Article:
Of course, I have no standing to formally apologize, for anyone or any organization. I am not an elected official, I don’t speak on behalf of my country, my state, my city, my university, my colleagues, my students, my family, or my friends.

It just shows that being a superpower means not having to say you’re sorry.”

Jeffrey Ruoff is documentary filmmaker and film historian in the Department of Film and Media Studies at Dartmouth College, and OpEd Project Public Voices Fellow.

Republished with the permission of the author from The Huffington Post

Posted in Iraq War | 15 Responses | Print |

15 Responses

  1. ” to the botched occupation”

    The Iraq occupation wasn’t botched .. read CLEAN BREAK and you will understand that the occupation was meant to leave Iraq in chaos …. its part of Likud’s strategy to have its powerful neighbours decimated by US money and NATO lives in readiness for the war to create greater Israel.

    • Botched occupation or not, has the rise of ISIL, the disintegration of Syria and Libya, actually helped Israel (even if all this was somehow Likud’s strategy)? Is Syria now really “contained” in the way the CLEAN BREAK report advocated? Does it make strategic sense, even for Likud, to surround Israel with failed states?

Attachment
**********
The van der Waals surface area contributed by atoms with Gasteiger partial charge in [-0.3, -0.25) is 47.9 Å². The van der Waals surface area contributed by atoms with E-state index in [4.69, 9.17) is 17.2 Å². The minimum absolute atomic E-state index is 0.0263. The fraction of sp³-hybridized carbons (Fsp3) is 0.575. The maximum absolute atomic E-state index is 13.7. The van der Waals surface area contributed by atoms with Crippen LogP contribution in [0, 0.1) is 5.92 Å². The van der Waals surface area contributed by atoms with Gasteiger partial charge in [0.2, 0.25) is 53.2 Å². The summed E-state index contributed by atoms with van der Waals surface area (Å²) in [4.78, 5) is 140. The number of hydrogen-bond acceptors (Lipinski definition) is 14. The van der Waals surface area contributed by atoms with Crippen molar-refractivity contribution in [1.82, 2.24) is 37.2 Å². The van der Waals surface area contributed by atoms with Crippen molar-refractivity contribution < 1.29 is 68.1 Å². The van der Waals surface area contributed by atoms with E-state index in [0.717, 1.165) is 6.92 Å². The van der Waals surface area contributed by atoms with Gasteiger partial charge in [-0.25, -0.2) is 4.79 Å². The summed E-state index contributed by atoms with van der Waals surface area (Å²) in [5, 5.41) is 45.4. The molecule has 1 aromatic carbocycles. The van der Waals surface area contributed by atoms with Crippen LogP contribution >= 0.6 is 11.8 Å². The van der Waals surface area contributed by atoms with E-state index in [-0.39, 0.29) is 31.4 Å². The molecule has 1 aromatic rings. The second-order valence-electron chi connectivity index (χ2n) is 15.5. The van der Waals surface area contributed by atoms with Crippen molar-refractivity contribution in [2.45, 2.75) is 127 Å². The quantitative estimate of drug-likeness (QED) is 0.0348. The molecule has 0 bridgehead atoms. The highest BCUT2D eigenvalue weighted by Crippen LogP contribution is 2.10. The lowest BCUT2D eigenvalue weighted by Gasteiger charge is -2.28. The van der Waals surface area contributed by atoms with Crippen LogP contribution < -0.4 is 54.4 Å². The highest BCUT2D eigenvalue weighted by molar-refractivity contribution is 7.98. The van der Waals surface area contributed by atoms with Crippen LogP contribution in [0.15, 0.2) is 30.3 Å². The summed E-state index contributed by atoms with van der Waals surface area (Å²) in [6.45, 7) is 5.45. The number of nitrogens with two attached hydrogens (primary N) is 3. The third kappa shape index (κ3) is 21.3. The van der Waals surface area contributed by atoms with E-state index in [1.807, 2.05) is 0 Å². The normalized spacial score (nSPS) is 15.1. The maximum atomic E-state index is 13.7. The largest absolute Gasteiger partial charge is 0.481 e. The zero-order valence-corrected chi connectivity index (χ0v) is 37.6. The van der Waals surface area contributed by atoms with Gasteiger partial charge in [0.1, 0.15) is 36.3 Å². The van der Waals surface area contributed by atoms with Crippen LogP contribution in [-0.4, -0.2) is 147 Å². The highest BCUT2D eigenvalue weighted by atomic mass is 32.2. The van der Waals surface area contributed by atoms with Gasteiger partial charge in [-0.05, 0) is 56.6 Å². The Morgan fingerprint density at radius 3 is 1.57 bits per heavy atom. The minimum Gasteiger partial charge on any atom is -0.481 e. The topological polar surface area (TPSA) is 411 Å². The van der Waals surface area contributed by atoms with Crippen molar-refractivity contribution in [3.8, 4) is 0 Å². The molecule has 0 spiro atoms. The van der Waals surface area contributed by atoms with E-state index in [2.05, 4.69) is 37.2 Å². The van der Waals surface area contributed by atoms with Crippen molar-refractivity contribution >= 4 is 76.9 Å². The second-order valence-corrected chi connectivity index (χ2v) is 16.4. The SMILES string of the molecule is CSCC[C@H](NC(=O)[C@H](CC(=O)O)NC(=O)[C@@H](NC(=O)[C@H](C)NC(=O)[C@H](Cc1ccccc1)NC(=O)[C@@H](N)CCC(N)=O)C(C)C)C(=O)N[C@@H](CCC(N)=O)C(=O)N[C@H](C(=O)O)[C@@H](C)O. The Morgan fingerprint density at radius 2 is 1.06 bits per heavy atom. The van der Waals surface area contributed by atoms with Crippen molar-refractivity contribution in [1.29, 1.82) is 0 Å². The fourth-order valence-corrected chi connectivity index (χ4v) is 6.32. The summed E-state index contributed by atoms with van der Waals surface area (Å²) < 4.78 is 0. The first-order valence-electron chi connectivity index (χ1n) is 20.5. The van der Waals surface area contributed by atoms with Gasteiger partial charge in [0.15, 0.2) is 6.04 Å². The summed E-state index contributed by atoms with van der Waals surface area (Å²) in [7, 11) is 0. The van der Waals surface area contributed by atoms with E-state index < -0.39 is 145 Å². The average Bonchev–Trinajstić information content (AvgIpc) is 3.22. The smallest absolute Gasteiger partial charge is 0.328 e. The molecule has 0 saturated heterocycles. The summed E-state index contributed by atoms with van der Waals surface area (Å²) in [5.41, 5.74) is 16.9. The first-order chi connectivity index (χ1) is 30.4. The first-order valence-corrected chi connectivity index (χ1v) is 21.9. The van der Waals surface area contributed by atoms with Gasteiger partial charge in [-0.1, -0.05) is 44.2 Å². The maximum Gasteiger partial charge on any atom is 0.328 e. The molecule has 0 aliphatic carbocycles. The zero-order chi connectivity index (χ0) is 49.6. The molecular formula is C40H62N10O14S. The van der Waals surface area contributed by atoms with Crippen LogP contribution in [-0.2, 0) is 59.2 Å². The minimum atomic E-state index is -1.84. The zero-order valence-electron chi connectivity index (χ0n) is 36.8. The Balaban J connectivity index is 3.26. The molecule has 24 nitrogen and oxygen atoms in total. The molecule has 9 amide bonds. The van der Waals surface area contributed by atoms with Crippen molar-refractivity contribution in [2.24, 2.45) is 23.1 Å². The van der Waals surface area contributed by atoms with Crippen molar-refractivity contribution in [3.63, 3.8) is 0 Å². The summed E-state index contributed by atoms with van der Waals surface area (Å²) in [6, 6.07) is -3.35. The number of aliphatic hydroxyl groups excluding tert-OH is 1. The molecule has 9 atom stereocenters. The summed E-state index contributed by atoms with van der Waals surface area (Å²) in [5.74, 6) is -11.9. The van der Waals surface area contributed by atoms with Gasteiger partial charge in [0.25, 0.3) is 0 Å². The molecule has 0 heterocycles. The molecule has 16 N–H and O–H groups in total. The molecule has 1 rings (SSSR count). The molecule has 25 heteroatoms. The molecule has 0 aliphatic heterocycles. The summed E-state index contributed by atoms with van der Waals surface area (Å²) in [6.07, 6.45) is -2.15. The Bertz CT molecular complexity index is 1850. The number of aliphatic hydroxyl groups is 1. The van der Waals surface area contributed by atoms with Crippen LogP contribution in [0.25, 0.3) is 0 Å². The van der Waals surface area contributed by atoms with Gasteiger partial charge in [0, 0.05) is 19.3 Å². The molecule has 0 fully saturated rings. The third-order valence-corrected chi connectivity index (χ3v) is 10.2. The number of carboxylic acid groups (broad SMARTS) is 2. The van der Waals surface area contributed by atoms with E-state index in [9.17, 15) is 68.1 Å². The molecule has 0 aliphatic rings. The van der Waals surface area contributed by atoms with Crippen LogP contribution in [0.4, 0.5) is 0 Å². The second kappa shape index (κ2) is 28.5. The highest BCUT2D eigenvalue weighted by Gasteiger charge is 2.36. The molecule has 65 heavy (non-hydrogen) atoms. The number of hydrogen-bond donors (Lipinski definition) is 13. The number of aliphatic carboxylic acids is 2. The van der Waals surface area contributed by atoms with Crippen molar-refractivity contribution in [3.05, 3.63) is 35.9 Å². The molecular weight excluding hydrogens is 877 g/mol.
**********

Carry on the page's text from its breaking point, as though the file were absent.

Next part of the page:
• Jefftry Ruoff … “Does it make strategic sense, even for Likud, to surround Israel with failed states?”

        Failed states don’t have an army which makes conquering them to establish ‘greater Israel’ that much easier.

  2. Although it was not quite the same focus as your apology, back in 2004 four religious leaders delivered apologies for the Abu Graib torture and other grievously mistaken actions on Iraqi TV. The one by Dr. Donald Shriver was well noted in the Presbyterian Church, of which I am also a member: link to
    Given the author’s interest in Dante, I would note that most mainline Protestant churches both opposed the Iraq war and adopted policies calling for repentance, restitution, and reconciliation.

    • Thanks for the reference to “U.S. Religious Figures Offer Abuse Apology on Arab TV,” link to, I was not familiar with this powerful gesture. (By the way, my apology has been translated into Arabic and I have submitted it to “HuffPost Arabi” as it should, of course, appear in a language that all Iraqis read.) I’m heartened by your description of opposition by mainline Protestant churches to the invasion of Iraq. And, just the record, I myself am not a believer in Dante’s religion, just his poetry.